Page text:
A couple of weeks back I wrote about how I would not be attending a Nickel Creek’s summer concert due to the venue. About a week later I received my pre-order CD copy of their new CD, A Dotted Line. It’s a wonderful album, full of the sort of subtle ear-stretching tunes that each of the three members have been creating while pursuing their solo careers.
After about a week of daily airplay, I received the latest email blast from HDTracks, and there, much to my delight, was a 96/24 AIFF version of A Dotted Line. I got it, naturally, eager to hear if the 96/24 version offered any sonic advantages over the CD.
But before I discuss sonic issues, or lack of them, I’d like to devote some time to pricing. HDTracks has often been accused of pricing their releases too high, but in the case of A Dotted Line, the HDTracks 96/24 version was only slightly more expensive than the pre-order CD! The CD cost me $13 plus $3.81 for shipping for a total cost of $16.81. HD Tracks charged $17.98 for the download. For slightly more than a buck extra I could have gotten the 96/24 music files the very same day that my pre-order copy arrived. Also the HDTracks came with a PDF of all the cover art. If I wanted a PDF from the CD I’d have to scan it myself. All in all, I consider the HDTracks 96/24 version of the album a better value – so much for the criticisms of “rip-off” pricing…
Sonically, the 96/24 version of A Dotted Line sounds better than the CD. The higher resolution files have slightly better inner detail and are definitely easier to “listen into” than the CD. Many of the subtle and not so subtle effects and EQ choices on the record make more musical sense and are better articulated on the higher resolution copy.
]]>Another new release that’s available via HDTracks at a higher resolution than the CD version is the Anthology of songs written by Jackson Browne titled Looking Into You: A Tribute to Jackson Browne on Music Road Records. For $24.98 you get 23 96/24 tracks performed by Don Henley, Bonnie Raitt, Indigo Girls, Jimmy LaFave, Lyle Lovett, Ben Harper, Eliza Gilkyson, Kevin Welch, Lucinda Williams, Karla Bonoff, Mark Cohn, Sara and Sean Watkins, Brice Springsteen, Shawn Colvin, Bruce Hornsby, and Joan Osborne. I could get the CD version via Amazon for $17.98 plus $3.99 shipping, but again, for less than $2 difference, I prefer to own the higher resolution version.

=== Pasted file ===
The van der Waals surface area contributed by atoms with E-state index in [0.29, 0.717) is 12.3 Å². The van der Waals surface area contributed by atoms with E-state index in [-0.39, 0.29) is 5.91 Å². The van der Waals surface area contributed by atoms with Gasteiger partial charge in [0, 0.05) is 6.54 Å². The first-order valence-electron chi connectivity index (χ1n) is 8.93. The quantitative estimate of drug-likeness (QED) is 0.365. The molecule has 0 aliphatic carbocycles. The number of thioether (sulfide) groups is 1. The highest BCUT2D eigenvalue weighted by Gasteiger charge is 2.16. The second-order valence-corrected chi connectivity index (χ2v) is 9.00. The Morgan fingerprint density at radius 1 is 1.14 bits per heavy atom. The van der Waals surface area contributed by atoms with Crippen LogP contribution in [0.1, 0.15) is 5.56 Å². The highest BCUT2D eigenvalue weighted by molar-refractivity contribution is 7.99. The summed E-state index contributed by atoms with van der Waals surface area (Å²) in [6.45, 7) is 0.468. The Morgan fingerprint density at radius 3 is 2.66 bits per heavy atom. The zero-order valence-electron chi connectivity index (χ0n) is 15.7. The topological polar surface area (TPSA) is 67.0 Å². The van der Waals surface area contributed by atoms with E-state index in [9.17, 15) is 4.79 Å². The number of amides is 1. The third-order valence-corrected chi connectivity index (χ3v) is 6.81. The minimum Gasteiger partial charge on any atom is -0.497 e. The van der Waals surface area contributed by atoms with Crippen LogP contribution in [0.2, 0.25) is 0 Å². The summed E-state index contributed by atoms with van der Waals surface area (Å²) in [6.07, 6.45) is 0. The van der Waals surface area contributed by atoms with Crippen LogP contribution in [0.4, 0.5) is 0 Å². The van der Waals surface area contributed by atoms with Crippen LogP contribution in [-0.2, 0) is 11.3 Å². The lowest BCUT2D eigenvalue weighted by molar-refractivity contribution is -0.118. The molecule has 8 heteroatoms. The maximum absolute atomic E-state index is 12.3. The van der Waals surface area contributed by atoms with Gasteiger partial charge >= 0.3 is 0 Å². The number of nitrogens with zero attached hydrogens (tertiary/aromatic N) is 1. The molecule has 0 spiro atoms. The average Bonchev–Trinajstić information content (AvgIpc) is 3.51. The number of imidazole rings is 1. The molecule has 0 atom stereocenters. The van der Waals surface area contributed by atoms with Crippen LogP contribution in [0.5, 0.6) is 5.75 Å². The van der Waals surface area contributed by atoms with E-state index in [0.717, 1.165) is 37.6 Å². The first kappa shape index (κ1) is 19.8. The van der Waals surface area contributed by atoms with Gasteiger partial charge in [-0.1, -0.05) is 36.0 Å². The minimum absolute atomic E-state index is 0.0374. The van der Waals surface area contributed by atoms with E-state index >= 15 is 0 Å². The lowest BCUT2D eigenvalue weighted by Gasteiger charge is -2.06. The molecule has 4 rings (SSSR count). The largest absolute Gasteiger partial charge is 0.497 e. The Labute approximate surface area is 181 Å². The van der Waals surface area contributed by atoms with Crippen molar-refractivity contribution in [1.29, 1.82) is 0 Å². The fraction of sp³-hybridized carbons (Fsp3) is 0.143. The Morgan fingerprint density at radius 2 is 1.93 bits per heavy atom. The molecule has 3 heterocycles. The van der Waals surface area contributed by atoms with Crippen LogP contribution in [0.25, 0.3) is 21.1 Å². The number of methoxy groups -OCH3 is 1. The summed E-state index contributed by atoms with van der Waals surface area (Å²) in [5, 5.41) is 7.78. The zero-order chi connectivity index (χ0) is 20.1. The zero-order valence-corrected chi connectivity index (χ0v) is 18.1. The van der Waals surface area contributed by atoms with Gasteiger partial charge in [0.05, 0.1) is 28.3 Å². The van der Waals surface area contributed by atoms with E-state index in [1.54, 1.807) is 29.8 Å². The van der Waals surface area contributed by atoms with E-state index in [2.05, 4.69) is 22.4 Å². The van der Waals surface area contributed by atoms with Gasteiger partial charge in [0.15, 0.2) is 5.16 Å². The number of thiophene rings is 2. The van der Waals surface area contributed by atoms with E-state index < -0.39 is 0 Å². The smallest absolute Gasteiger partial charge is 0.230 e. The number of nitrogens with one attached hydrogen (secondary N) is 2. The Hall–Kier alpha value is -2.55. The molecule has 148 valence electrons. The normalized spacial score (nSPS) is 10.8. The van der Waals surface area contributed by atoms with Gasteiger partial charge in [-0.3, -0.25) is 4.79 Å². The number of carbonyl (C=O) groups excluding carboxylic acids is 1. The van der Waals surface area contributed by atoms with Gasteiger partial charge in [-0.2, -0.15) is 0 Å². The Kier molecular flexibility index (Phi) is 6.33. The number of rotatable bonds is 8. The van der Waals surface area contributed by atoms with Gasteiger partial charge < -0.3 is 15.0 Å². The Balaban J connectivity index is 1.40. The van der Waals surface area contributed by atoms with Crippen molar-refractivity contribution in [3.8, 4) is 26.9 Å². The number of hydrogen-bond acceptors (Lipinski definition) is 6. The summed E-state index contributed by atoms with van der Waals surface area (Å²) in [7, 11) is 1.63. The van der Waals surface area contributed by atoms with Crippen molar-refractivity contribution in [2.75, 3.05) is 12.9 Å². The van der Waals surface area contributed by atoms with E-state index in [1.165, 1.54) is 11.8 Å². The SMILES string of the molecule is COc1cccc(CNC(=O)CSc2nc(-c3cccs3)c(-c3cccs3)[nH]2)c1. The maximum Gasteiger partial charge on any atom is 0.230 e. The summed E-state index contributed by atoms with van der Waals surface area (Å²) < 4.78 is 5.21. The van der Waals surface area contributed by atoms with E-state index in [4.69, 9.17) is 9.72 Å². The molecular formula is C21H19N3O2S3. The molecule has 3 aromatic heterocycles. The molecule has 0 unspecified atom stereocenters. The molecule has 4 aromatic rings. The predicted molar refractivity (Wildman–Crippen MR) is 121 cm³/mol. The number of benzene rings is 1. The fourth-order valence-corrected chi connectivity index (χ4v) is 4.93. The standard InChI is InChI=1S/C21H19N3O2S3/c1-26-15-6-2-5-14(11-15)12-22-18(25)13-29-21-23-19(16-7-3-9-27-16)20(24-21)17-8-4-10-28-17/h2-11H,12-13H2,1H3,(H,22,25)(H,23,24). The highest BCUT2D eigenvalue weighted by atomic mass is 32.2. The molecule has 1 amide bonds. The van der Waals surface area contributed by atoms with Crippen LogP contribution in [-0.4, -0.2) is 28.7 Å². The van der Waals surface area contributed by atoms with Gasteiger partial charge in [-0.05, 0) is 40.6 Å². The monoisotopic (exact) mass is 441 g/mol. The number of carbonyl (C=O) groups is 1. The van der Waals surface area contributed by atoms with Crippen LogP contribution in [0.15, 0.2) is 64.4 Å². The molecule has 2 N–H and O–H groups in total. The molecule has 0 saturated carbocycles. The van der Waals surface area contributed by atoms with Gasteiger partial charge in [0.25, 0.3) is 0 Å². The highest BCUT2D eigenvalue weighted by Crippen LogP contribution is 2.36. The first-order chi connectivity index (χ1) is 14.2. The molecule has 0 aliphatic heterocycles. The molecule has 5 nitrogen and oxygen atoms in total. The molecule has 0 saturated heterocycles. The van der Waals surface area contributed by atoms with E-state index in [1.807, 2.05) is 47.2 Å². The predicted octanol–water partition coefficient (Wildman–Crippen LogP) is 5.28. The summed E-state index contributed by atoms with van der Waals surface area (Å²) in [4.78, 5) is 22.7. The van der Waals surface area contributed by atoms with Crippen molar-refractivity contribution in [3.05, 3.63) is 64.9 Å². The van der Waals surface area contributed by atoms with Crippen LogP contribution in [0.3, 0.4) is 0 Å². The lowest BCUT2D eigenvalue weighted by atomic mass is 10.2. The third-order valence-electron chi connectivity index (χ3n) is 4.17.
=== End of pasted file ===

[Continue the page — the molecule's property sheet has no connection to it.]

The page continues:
Although not as musically far-reaching or experimental as the Nonesuch Joni Mitchell Anthology – A Tribute to Joni Mitchell, which is worth purchasing if only for the superb opening track by Sufjan Stevens “A Free Man In Paris,” Looking Into You is a strong anthology that holds together well, without a single clunker among the 23 cuts. Sonically, Looking Into You sounds fine, demonstrating the current state-of-the-art in commercial pop recording. My favorite cuts include Joan Osborne’s pensive rendition of “Late for the Sky,” Sara and Sean Watkins’ “You Bright Baby Blues,” and Ben Harper’s “Jamaica Say You Will,” which sounds like it was taken from a live concert recording.
So there you have it – two fine, appropriately priced, high-resolution versions of two albums that I think will prove to be among the must-have albums for 2014. And what are you waiting for? You could be downloading and listening to them in the length of time it took to read this article…